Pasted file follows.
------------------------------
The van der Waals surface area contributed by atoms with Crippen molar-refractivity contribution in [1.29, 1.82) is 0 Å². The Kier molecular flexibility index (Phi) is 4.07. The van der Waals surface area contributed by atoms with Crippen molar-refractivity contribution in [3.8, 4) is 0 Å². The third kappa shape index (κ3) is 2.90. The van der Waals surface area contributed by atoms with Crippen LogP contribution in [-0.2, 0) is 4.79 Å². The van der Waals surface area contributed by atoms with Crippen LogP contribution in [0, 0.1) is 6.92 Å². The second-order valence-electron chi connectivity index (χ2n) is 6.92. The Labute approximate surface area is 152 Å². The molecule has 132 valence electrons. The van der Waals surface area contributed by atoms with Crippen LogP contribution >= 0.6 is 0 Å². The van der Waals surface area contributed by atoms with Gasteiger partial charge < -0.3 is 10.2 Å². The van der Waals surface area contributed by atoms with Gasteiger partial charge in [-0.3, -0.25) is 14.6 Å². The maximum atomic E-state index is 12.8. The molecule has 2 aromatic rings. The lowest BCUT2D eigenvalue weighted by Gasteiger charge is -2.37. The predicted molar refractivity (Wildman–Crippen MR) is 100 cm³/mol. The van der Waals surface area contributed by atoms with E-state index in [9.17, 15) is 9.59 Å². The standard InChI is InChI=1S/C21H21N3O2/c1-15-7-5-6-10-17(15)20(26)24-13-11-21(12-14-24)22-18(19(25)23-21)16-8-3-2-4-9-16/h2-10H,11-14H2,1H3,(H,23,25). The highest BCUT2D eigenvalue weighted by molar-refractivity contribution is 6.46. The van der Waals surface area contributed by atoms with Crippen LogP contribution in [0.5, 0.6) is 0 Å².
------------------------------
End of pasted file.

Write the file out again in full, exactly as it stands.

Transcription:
The van der Waals surface area contributed by atoms with Crippen molar-refractivity contribution in [1.29, 1.82) is 0 Å². The Kier molecular flexibility index (Phi) is 4.07. The van der Waals surface area contributed by atoms with Crippen molar-refractivity contribution in [3.8, 4) is 0 Å². The third kappa shape index (κ3) is 2.90. The van der Waals surface area contributed by atoms with Crippen LogP contribution in [-0.2, 0) is 4.79 Å². The van der Waals surface area contributed by atoms with Crippen LogP contribution in [0, 0.1) is 6.92 Å². The second-order valence-electron chi connectivity index (χ2n) is 6.92. The Labute approximate surface area is 152 Å². The molecule has 132 valence electrons. The van der Waals surface area contributed by atoms with Crippen LogP contribution >= 0.6 is 0 Å². The van der Waals surface area contributed by atoms with Gasteiger partial charge < -0.3 is 10.2 Å². The van der Waals surface area contributed by atoms with Gasteiger partial charge in [-0.3, -0.25) is 14.6 Å². The maximum atomic E-state index is 12.8. The molecule has 2 aromatic rings. The lowest BCUT2D eigenvalue weighted by Gasteiger charge is -2.37. The predicted molar refractivity (Wildman–Crippen MR) is 100 cm³/mol. The van der Waals surface area contributed by atoms with E-state index in [9.17, 15) is 9.59 Å². The standard InChI is InChI=1S/C21H21N3O2/c1-15-7-5-6-10-17(15)20(26)24-13-11-21(12-14-24)22-18(19(25)23-21)16-8-3-2-4-9-16/h2-10H,11-14H2,1H3,(H,23,25). The highest BCUT2D eigenvalue weighted by molar-refractivity contribution is 6.46. The van der Waals surface area contributed by atoms with Crippen LogP contribution in [0.5, 0.6) is 0 Å².